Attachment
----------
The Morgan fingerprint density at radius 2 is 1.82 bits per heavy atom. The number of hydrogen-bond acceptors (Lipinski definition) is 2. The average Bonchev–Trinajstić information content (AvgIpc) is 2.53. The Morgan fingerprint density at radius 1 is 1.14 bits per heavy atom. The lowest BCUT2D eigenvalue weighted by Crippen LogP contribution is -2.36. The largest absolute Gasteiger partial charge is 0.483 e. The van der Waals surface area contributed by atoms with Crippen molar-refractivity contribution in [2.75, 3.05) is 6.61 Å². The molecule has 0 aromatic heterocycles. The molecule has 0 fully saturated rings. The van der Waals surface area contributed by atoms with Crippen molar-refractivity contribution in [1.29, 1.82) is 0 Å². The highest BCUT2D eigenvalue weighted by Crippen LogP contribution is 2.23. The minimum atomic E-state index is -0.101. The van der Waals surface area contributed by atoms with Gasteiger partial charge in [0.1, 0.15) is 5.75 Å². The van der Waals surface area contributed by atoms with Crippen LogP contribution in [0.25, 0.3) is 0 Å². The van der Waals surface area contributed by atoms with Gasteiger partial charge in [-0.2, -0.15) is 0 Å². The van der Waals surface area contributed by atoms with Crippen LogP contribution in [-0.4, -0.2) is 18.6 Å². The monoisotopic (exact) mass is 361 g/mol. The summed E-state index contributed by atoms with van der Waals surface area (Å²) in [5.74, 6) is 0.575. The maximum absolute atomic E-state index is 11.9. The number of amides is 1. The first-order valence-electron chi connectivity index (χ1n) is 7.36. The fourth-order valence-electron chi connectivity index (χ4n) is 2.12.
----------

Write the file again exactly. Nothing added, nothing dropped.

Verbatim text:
The Morgan fingerprint density at radius 2 is 1.82 bits per heavy atom. The number of hydrogen-bond acceptors (Lipinski definition) is 2. The average Bonchev–Trinajstić information content (AvgIpc) is 2.53. The Morgan fingerprint density at radius 1 is 1.14 bits per heavy atom. The lowest BCUT2D eigenvalue weighted by Crippen LogP contribution is -2.36. The largest absolute Gasteiger partial charge is 0.483 e. The van der Waals surface area contributed by atoms with Crippen molar-refractivity contribution in [2.75, 3.05) is 6.61 Å². The molecule has 0 aromatic heterocycles. The molecule has 0 fully saturated rings. The van der Waals surface area contributed by atoms with Crippen molar-refractivity contribution in [1.29, 1.82) is 0 Å². The highest BCUT2D eigenvalue weighted by Crippen LogP contribution is 2.23. The minimum atomic E-state index is -0.101. The van der Waals surface area contributed by atoms with Gasteiger partial charge in [0.1, 0.15) is 5.75 Å². The van der Waals surface area contributed by atoms with Crippen LogP contribution in [0.25, 0.3) is 0 Å². The van der Waals surface area contributed by atoms with Gasteiger partial charge in [-0.2, -0.15) is 0 Å². The van der Waals surface area contributed by atoms with Crippen LogP contribution in [-0.4, -0.2) is 18.6 Å². The monoisotopic (exact) mass is 361 g/mol. The summed E-state index contributed by atoms with van der Waals surface area (Å²) in [5.74, 6) is 0.575. The maximum absolute atomic E-state index is 11.9. The number of amides is 1. The first-order valence-electron chi connectivity index (χ1n) is 7.36. The fourth-order valence-electron chi connectivity index (χ4n) is 2.12.